November 25, 2007

Poller on Al Dura

Nidra Poller, writing at Contentions, reports that the 18-minute video shown in a Paris courtroom on 11/14 not only failed to show the obvious staging of casualties that media members who had seen the original 27-minute segment say they observed, but it also inexplicably left out the scenes that Charles Enderlin said would vindicate him. Like the scenes of the boy's death throes, which were said by Enderlin to have been edited out of the original because they were so shocking. Edited right out of existence, I guess.

The screening of the raw footage proved that the al-Dura news report was baseless. For seven years, Charles Enderlin has claimed that the raw footage would prove, on the contrary, that the report was accurate, authentic, verified, and verifiable. And yet he was able to stand before three judges and recite a monotonous tale of intifada as the images unfolded.

Is it possible that no one remembered what was supposed to be contained in that cassette? Eighteen minutes or 27, that’s not the issue. This was supposed to be the raw footage of the al-Dura ordeal that, according to the cameraman and the boy’s father—sole living witnesses—lasted 45 minutes.

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In conclusion: nothing of what has been said about the incident can be seen in the 55-seconds of sole existing footage. No crossfire, no shots hitting the man or the boy, no duration of the ordeal. There is no footage to substantiate the report or the framing human interest narrative that accompanied it.

Can this be responsible journalism? Could it be so widely practiced that professionals, and particularly French media, do not consider it noteworthy? Is there no difference between a news report based on ample verifiable evidence and a news report based on an inconclusive snippet of what appears to be a clumsily staged one-minute scene? How is it possible to obtain total compliance with an unwritten law to the point that no one in French media will break ranks and give the facts about this controversial affair?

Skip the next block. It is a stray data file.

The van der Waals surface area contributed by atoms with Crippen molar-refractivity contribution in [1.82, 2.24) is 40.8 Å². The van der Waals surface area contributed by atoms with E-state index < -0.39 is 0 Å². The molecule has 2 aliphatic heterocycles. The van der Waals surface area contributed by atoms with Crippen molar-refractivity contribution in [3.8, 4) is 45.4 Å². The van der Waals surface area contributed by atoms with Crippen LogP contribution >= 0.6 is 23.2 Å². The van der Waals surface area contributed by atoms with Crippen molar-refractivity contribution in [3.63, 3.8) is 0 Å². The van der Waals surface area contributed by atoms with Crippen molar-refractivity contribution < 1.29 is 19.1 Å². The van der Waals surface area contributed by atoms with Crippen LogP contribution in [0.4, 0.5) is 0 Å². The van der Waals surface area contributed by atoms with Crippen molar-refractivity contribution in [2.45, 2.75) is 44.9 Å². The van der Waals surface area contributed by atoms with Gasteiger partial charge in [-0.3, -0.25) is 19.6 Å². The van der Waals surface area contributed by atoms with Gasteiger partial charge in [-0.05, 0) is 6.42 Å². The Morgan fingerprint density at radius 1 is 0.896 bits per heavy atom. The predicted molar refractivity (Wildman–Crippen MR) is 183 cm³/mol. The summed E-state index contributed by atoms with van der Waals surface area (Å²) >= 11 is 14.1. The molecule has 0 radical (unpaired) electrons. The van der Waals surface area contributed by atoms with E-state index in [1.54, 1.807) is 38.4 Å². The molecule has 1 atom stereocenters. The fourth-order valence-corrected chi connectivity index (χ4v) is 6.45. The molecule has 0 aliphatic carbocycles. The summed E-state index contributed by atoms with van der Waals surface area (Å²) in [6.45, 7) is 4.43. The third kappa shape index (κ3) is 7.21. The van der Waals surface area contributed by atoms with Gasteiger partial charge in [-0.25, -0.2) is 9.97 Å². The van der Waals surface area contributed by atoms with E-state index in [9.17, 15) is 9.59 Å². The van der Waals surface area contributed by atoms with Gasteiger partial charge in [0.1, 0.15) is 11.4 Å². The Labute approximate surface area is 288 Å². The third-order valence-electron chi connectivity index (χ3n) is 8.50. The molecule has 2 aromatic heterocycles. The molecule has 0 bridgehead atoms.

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How is it possible that a Palestinian faction (or individual or authority…we don’t know who) could produce false news and inject it directly into international media without encountering the slightest resistance, while the exposé that shows that the news report does not respect any normal journalistic criteria knocks its head against a stone wall and cannot reach the general public?

It's the "fake but accurate" doctrine that makes it possible. Journalistic ethics are trumped by the importance of maintaining a narrative focused on Palestinian victimhood and Israeli oppression. Facts optional.

Related: Lots of Al Dura links at this post.

Posted by dan at November 25, 2007 2:39 AM